Katsa has been able to kill a man with her bare hands since she was eight — she’s a Graceling, one of the rare people in her land born with an extreme, and in her case horrifying, skill. As niece of the king, she should be able to live a life of privilege, but Graced as she is with killing, she is forced to work as the king’s thug. When she first meets Prince Po, Graced with combat skills, Katsa has no hint of how her life is about to change. She never expects to become Po’s friend. She never expects to learn a new truth about her own Grace — or about a terrible secret that lies hidden far away... a secret that could destroy all seven kingdoms with words alone.I first read Graceling in March 2009 and I loved it. I read it around the same time I read The Hunger Games, which I also loved, and felt that both these books portrayed strong, young adult protagonists.After reading a review of the audio version of Graceling and because June is Audiobook Month I thought I would give it a go.
The audio version is produced by Full Cast Audio and each character is representd by a differnt actor. This was a different experience for me. The only other audiobooks I've ever listened to were the Harry Potter books read by Jim Dale (who is AMAZINg and won all kinds of awards for his narration). He does all the voices for all the different characters, so to hear a book with a full cast was quite different.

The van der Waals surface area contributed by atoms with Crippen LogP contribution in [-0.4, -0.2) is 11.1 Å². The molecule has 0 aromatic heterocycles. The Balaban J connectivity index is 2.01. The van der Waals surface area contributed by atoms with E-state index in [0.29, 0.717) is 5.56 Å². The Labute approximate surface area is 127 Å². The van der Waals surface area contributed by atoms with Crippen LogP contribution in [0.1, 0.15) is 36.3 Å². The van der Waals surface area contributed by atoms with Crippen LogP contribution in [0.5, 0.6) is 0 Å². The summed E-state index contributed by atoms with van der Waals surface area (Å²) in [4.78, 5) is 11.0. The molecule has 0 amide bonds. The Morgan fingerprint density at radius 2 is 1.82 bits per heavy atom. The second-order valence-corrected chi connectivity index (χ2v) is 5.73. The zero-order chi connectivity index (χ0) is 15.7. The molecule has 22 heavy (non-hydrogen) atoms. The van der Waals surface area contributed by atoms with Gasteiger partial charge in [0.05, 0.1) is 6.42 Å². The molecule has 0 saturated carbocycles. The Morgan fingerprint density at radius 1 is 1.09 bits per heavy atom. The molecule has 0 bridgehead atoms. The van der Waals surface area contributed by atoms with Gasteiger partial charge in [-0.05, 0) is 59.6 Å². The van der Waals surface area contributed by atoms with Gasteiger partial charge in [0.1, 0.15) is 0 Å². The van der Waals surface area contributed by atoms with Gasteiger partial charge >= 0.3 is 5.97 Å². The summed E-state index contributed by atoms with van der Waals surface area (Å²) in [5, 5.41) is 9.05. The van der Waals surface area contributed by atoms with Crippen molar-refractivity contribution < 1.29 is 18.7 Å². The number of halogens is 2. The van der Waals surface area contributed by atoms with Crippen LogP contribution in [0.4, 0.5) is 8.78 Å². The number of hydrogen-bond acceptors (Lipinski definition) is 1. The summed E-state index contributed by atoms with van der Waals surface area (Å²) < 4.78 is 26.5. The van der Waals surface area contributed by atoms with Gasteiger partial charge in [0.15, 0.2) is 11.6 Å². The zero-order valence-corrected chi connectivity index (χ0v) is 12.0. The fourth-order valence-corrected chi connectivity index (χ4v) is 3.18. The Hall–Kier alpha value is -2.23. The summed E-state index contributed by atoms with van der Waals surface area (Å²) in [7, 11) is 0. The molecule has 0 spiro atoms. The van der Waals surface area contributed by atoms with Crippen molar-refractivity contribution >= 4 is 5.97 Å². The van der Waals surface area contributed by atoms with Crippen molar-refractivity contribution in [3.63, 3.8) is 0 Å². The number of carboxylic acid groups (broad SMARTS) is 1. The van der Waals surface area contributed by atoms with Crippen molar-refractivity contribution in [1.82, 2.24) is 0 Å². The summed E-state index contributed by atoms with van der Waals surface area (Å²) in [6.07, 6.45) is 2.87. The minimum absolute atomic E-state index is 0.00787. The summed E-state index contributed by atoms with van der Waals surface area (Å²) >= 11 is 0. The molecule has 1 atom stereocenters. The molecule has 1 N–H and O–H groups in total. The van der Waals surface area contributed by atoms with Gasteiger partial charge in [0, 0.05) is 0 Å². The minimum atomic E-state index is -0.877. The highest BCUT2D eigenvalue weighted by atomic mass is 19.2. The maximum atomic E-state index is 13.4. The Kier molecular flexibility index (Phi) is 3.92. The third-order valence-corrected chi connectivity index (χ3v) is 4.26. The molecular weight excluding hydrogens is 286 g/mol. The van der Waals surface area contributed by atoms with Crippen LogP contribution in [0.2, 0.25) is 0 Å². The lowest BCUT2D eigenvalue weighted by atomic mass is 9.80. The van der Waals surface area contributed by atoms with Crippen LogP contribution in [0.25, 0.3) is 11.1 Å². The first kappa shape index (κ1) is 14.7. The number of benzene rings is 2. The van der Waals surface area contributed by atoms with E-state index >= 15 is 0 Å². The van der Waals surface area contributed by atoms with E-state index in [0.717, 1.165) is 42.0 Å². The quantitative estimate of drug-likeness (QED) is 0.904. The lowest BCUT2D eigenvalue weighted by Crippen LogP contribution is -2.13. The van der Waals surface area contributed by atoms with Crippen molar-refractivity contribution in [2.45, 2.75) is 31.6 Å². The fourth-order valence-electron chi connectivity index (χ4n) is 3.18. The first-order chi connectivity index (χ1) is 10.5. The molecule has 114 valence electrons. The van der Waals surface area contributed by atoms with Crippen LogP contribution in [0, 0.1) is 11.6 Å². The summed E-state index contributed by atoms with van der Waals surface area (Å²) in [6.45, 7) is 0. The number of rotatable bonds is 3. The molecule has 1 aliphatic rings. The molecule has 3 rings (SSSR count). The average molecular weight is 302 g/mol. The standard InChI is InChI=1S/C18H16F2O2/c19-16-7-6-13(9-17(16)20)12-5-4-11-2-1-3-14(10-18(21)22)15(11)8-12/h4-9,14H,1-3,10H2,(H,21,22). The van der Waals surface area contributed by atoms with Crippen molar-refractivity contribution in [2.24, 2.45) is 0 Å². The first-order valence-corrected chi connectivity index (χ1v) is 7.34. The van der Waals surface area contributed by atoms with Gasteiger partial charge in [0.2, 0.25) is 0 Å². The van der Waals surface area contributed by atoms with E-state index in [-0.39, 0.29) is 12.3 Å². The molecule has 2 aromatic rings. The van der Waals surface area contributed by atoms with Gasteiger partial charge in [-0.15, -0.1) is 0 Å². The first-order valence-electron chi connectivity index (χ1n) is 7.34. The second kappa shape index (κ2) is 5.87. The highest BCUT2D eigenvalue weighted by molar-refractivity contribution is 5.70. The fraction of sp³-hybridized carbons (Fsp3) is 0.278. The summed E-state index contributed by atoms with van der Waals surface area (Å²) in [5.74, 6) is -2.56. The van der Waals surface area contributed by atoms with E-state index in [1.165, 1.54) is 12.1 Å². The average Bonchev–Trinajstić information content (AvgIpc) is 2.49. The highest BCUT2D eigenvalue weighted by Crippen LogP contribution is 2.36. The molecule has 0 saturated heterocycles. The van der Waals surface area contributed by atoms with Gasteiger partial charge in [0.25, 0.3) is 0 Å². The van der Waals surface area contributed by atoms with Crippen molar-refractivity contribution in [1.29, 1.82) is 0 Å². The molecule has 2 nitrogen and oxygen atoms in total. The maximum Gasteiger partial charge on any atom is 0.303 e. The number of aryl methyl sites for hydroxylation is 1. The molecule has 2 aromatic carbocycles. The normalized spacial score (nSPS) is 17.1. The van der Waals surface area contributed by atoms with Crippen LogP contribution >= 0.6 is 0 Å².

The audio version of this book gave me quite a different experience than reading the text. One of the things I noticed was how much more attention I paid to the little details. Because the text is being "read" aloud or acted out, there is no temptation of skimming or glossing over any of the text. You hear everything well, unless your mind happens to wander!
I was concerned that perhaps the actors voices they chose to portray certain characters would not match my idea of what the characters should sound like. However, all the main characters had great voices that I found appropriate for each character. Especially Po's voice. Sigh.
The only thing I would comment on as far as the story goes, that I hadn't noticed when I read the printed text, was how anti-climatic the encounter with the villain of the story was. I didn't notice it when reading the story but when listening to it, our protagonists when through sooooo much to evade the villian and when they do encounter him the resolution seemed so rushed like....that's it? Really? I don't know why it stood out to me so much more on the audio than it did with the text.
That being said, the audio version really brings to life, literally, the amazing world and characters that Kristen Cashore has created. I enjoyed this audio book immensely and I intend to check out other Full Cast Audio productions.
I thought I should mention that AudioFile Magazine gave this audio book their Earphone Award which is given to:
truly exceptional presentations that excel in all the following criteria:I would agree! And even if you don't want to check out the audio version I give both the audio and the print version:
- Narrative voice and style
- Vocal characterizations
- Appropriateness for the audio format
- Enhancement of the text